Wednesday, October 01, 2003
As I live in New England, October means the turning of the leaves. This year the rain and temperature combination should lead to spectacular color. Already the "trash trees," swamp maples and any trees that are on their last legs, have
gone through their prolog to the big show. The Columbus Day weekend should be immense for the sugar maples that are the stars of the forest for their brilliant oranges, chinese reds and buttery yellows that seem as if lit from within.
My partner and I have a couple of rituals we love. One comes from way back in his grammar school days. One of his teachers used to teach her students a poem each year at this time about "October's bright blue weather." This Sunday morning we'll wake up, throw on whatever is close to hand and go out among the fruit trees and berry bushes. He'll recite the poem and we'll hold hands and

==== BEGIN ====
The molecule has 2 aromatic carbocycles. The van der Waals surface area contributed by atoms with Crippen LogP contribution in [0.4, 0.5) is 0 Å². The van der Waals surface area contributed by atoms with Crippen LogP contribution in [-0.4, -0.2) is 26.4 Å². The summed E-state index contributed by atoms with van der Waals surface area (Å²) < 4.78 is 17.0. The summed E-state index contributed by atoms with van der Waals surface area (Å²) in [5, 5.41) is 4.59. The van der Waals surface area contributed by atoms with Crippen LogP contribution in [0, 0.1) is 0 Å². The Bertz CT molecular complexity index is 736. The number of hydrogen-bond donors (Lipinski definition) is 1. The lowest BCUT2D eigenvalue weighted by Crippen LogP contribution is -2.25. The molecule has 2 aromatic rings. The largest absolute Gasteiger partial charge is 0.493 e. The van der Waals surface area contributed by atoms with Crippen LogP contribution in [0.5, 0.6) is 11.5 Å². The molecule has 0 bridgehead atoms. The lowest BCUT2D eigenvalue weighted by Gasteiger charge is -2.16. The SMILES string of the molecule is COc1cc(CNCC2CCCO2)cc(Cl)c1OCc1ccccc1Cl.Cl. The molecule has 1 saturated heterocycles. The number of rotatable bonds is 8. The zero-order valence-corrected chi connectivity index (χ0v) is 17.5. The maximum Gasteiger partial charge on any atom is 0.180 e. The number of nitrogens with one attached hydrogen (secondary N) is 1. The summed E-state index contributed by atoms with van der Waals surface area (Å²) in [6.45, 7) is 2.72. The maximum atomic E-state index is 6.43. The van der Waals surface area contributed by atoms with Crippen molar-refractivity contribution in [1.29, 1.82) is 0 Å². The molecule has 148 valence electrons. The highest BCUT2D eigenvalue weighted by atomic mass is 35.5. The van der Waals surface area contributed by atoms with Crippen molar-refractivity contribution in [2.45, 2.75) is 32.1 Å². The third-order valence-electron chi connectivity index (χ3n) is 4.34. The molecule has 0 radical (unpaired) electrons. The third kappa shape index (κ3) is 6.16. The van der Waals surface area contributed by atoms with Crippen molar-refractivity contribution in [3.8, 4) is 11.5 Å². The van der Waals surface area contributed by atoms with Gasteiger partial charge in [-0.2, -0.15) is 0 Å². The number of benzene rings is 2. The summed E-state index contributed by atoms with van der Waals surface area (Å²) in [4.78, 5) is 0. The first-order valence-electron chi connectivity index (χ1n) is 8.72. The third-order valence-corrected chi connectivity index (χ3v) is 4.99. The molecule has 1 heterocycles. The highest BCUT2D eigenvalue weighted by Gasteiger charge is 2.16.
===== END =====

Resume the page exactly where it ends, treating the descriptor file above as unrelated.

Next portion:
laugh, hug and kiss and then go in to breakfast. He'll ask if I want eggs or pancakes and on this morning of all mornings of the year I'll say pancakes because I know he will overfill them with blueberries that we picked and froze in August. And since it is the first Sunday of the month there will be Quaker Meeting in mid-morning. We'll sit silently next to each other for an hour in an exquisitely simple early Federal Period meeting house under the white pines, sunlight pouring in through tall slender windows, the scent of hardwood smoke in the air from the wood stove. October is the quintessential New England month, something so beautiful that it staggers the imagination.
We share it as we share everything, he and I. He loves me as nobody ever has and sometimes the reality of that is just overwhelming. He has only to put his arms around me and anything that hurts or frightens melts into insignificance.
How incredible is the love between men.